Lifetime Achievement Award 2015: Derek Corneil

Submitted by admin on Wed, 06/08/2016 - 12:34.
Canadian Association of Computer Science
Association informatique canadienne

Award for Lifetime Achievement
in Computer Science – 2015

Derek Corneil

Department of Computer Science
University of Toronto

 

 

 

Prof. Derek Corneil is one of those rare professors with an exceptional record in research, teaching and service. He first joined the University of Toronto as a charter member of the Department of Computer Science (DCS) graduate program in the Fall of 1964. He received his PhD from the Department in June 1968 and then joined the faculty in January 1970.
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Derek Corneil is recognized as one of the world’s foremost experts in algorithmic graph theory, a mathematical field which is at the foundation of theoretical computer science, with over 100 refereed journal publications. He is also an outstanding research mentor who has supervised or co-supervised 27 Ph.D. theses, 36 M.Sc. theses, as well as 18 Postdoctoral Fellows.

Prof. Corneil has long been regarded as one of the department's best teachers at all levels of university teaching, receiving the Computer Science Student Union (CSSU) teaching award three times -- in 1989-90, 2000-01 and 2006-07.

His vision of the tremendous value computing offers to society has led him to play a key role in many educational innovations. He has been instrumental in Computer Science curriculum development for both undergraduate and graduate students. Most of his contributions were in the theoretical areas of the field as well as methodologies for teaching the "Art of Programming". Under his leadership, the Department started offering a first-year course to meet the computer literacy needs of non-CS students. Over the years, 12,000 students have taken this course, highlighting Prof. Corneil’s vision of the central role that computing plays in society. During his term as Chair, the Department also increased its presence in high schools by inviting outstanding senior high school students to the campus for an intense 2-3-week summer program of learning about exciting research going on in the Department. In the 28 years of this program, over 1000 students (and later, high school teachers as well!) have taken part.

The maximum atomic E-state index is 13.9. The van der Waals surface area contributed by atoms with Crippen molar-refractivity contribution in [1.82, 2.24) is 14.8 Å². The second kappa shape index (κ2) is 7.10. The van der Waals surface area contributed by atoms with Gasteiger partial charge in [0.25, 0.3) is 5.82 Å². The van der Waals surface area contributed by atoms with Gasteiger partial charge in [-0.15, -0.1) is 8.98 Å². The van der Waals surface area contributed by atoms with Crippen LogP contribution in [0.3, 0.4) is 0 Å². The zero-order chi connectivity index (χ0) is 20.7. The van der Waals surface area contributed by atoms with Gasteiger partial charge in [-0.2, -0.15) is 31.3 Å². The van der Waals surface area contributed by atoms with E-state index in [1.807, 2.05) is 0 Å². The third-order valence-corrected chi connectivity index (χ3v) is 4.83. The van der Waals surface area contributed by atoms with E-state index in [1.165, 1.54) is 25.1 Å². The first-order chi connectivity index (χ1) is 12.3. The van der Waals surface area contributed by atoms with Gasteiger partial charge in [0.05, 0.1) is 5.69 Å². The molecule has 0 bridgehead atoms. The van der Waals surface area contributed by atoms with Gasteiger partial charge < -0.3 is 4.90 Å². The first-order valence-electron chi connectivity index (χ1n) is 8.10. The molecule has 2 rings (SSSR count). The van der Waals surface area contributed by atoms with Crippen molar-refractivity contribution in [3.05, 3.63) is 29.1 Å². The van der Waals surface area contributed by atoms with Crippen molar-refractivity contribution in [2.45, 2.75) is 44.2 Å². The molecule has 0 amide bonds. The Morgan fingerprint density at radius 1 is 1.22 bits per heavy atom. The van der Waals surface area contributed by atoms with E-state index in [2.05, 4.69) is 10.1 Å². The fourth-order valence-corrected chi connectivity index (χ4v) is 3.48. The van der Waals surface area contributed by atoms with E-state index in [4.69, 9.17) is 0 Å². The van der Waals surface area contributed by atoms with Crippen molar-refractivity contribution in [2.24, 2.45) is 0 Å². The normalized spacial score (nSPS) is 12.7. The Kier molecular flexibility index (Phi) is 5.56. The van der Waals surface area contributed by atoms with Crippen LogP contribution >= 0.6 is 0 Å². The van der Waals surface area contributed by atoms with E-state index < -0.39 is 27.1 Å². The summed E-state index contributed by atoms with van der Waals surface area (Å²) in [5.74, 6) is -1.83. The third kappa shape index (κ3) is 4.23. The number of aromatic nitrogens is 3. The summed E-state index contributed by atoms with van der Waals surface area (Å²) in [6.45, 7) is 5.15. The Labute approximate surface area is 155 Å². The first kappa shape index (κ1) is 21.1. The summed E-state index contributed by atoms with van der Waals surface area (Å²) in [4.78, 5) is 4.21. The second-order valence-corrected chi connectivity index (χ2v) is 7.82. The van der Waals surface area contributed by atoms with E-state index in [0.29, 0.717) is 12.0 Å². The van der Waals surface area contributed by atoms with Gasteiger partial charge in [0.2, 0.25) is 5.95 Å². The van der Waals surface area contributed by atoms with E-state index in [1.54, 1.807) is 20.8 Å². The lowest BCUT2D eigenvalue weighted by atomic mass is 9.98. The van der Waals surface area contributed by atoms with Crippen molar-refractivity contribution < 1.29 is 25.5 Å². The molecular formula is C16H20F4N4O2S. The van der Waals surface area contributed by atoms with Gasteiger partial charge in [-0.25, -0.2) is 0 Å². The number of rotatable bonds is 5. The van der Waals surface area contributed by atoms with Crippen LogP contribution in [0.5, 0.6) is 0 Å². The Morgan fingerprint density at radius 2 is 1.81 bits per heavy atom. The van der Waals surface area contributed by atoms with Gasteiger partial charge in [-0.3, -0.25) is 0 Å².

Prof. Corneil’s impact on the Canadian Computer Science field has been phenomenal. As Department Chair, he played a key role in securing funding for and the formation of ITRC (Information Technology Research Centre). One of the goals of ITRC was to help develop the R&D capacity of local IT industry and to develop ties with local universities so that our graduates would have exciting local job opportunities instead of having to go abroad. The creation of the Toronto IBM Centre for Advanced Studies (CAS) in 1990 was the direct outcome of ITRC’s work. In 1991-98, as a UofT administrator, Corneil was instrumental in bringing the Fields Institute to the University of Toronto and in attracting Province of Ontario funding to support the Bell Canada University Labs. In 1998-99, Corneil was the founding Academic Director of the Bell University Labs in Toronto.

Beyond Ontario, from January 2005 until September 2011, he was a member (and Chair from 2009 to 2011) of the International Research Advisory Committee (IRAC) for the ICT Centre of Research Excellence (iCORE) in the Province of Alberta. He was also a cofounder of CanaDAM (the Canadian Conference on Discrete and Applied Mathematics) and served as the Chair of CanaDAM's first Executive Committee.

Prof. Corneil is a Fellow of the Fields Institute and has served as the Elected Chair of the SIAM (Society for Industrial and Applied Mathematics) Discrete Mathematics Special Interest Group. During his career, he has given approximately 75 invited lectures at universities in 15 countries, and served as Editor of three journals. His efforts helped define Canadian Computer Science as a discipline and its role in the country. He is an outstanding researcher, research mentor and teacher, a gifted university administrator and a builder of research labs.